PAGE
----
Home School Heartbeat Radio Program
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Do my young children need to study science? Get some tips as Michael Farris talks about teaching science to younger children on today's Home School Heartbeat.
Try starting with the first thing scientists use. It's a skill that comes quite naturally to children, and that is observation. Young children notice everything, from the tiny bug to the little freckles on grandma's arm. They are often heard asking, "What's that?"
So take advantage of this natural curiosity and try focusing on the skill of observation in your science studies.
Two homeschooling families I know meet once a week to study nature. They take walks together and let the kids explore. Then, using field guides and other tools, they help the children identify, draw, and talk about what they've seen.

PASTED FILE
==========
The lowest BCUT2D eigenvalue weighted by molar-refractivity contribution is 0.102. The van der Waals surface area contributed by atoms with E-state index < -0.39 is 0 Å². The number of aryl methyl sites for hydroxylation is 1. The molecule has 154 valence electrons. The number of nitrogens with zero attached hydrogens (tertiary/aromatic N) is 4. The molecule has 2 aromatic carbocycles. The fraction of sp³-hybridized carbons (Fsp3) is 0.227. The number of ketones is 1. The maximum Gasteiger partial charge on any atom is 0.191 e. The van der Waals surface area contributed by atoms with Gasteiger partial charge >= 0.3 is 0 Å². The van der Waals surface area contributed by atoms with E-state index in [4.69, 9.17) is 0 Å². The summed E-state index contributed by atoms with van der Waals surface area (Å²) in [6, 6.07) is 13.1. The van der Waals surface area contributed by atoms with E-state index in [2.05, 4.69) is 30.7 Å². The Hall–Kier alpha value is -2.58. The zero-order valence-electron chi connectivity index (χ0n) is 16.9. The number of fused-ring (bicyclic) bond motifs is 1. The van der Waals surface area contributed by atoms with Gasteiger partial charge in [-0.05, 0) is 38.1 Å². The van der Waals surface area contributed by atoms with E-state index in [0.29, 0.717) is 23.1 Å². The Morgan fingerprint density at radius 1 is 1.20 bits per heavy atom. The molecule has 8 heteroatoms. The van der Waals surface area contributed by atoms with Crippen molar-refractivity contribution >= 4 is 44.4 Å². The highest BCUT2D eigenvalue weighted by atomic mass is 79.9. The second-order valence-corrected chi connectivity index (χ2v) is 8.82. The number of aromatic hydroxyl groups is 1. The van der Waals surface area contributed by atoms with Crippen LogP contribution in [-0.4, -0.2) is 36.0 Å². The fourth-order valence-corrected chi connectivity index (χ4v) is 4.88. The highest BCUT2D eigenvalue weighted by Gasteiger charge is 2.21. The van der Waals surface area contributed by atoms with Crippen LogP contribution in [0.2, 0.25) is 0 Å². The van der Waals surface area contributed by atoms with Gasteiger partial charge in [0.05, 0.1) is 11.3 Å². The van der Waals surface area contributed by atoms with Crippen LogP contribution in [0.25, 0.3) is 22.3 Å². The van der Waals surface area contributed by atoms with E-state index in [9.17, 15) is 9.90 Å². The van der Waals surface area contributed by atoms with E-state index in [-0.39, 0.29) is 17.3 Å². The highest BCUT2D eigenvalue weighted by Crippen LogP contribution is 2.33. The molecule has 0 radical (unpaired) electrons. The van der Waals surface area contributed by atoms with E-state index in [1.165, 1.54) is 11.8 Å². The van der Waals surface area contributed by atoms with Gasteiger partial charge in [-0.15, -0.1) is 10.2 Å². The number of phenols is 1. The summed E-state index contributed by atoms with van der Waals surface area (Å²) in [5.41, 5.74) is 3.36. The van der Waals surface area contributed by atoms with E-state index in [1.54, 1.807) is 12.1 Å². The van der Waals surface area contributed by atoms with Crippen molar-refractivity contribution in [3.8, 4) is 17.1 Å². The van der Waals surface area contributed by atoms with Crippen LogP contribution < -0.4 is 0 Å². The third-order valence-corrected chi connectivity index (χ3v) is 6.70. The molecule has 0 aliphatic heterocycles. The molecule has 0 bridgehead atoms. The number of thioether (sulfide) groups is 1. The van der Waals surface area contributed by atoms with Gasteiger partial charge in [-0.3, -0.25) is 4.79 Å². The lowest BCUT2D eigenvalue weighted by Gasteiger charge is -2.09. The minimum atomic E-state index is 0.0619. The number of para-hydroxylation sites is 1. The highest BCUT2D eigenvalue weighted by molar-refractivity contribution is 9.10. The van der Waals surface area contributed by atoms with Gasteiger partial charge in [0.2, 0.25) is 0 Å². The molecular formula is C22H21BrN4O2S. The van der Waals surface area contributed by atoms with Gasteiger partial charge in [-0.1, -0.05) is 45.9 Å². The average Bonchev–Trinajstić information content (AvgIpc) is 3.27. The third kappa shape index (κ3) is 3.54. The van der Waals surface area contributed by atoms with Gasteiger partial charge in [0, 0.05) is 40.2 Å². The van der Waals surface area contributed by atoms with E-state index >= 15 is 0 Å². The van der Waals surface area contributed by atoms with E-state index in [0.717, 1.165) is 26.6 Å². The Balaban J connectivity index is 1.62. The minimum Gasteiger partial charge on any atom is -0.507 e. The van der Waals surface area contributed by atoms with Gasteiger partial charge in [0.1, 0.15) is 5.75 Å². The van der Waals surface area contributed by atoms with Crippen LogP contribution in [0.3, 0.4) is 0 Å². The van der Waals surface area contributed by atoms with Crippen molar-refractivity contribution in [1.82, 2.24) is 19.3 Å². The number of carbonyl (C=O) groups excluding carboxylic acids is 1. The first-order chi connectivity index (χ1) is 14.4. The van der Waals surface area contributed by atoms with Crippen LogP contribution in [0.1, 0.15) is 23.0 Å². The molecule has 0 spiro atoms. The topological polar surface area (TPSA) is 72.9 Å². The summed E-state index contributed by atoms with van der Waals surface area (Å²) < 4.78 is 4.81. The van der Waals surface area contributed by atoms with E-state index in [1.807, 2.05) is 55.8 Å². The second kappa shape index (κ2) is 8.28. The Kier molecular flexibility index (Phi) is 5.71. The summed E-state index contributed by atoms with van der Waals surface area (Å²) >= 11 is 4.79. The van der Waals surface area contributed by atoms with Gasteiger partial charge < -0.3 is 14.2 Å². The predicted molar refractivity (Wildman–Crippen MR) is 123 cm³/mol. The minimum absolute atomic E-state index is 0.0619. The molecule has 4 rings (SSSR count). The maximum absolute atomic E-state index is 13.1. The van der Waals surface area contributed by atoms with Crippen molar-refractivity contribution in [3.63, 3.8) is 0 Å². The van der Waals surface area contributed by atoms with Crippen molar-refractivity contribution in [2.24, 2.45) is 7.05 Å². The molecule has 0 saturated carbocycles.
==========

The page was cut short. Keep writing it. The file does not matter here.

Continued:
Though textbooks are helpful for introducing concepts and working through science in an orderly manner, actual observation will help bring those facts to life.
Another way to introduce science painlessly is to try to keep a variety of good books on hand. Cuddle up on the couch and read together. Use the library. Biographies of scientists, David Macaulay's wonderful books about how things work, and topical studies on lightning, volcanoes, plants, and animals are all devoured by kids in this age group.
Getting younger kids to see that God's creation is orderly and fascinating should be your main goal at this stage.
I'm Mike Farris.